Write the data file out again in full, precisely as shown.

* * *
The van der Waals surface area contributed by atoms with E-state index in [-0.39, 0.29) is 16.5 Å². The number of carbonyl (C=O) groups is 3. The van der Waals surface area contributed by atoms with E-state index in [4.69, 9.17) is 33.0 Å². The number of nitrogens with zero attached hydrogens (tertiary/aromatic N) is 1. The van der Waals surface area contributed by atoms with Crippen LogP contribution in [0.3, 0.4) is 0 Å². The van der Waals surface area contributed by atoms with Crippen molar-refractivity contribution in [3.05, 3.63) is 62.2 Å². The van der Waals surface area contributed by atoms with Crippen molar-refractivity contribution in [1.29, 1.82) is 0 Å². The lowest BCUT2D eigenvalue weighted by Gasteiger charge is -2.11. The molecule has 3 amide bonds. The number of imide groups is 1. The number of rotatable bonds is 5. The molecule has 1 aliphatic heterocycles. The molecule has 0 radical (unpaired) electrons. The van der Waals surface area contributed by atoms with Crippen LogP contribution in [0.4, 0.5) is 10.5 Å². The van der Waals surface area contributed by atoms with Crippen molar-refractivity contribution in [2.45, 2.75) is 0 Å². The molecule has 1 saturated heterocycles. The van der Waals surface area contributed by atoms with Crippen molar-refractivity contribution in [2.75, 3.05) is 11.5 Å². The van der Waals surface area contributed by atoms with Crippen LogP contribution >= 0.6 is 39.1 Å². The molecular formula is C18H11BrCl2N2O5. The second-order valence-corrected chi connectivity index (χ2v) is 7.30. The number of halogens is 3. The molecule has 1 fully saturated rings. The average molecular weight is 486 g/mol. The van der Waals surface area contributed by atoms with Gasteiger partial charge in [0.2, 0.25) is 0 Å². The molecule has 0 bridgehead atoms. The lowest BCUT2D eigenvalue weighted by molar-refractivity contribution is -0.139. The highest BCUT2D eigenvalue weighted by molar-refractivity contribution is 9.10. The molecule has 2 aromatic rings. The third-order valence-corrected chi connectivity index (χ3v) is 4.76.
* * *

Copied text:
The van der Waals surface area contributed by atoms with E-state index in [-0.39, 0.29) is 16.5 Å². The number of carbonyl (C=O) groups is 3. The van der Waals surface area contributed by atoms with E-state index in [4.69, 9.17) is 33.0 Å². The number of nitrogens with zero attached hydrogens (tertiary/aromatic N) is 1. The van der Waals surface area contributed by atoms with Crippen LogP contribution in [0.3, 0.4) is 0 Å². The van der Waals surface area contributed by atoms with Crippen molar-refractivity contribution in [3.05, 3.63) is 62.2 Å². The van der Waals surface area contributed by atoms with Crippen molar-refractivity contribution in [1.29, 1.82) is 0 Å². The lowest BCUT2D eigenvalue weighted by Gasteiger charge is -2.11. The molecule has 3 amide bonds. The number of imide groups is 1. The number of rotatable bonds is 5. The molecule has 1 aliphatic heterocycles. The molecule has 0 radical (unpaired) electrons. The van der Waals surface area contributed by atoms with Crippen LogP contribution in [0.4, 0.5) is 10.5 Å². The van der Waals surface area contributed by atoms with Crippen molar-refractivity contribution in [2.45, 2.75) is 0 Å². The molecule has 1 saturated heterocycles. The van der Waals surface area contributed by atoms with Crippen molar-refractivity contribution in [2.75, 3.05) is 11.5 Å². The van der Waals surface area contributed by atoms with Crippen LogP contribution >= 0.6 is 39.1 Å². The molecular formula is C18H11BrCl2N2O5. The second-order valence-corrected chi connectivity index (χ2v) is 7.30. The number of halogens is 3. The molecule has 1 fully saturated rings. The average molecular weight is 486 g/mol. The van der Waals surface area contributed by atoms with Gasteiger partial charge in [0.2, 0.25) is 0 Å². The molecule has 0 bridgehead atoms. The lowest BCUT2D eigenvalue weighted by molar-refractivity contribution is -0.139. The highest BCUT2D eigenvalue weighted by molar-refractivity contribution is 9.10. The molecule has 2 aromatic rings. The third-order valence-corrected chi connectivity index (χ3v) is 4.76.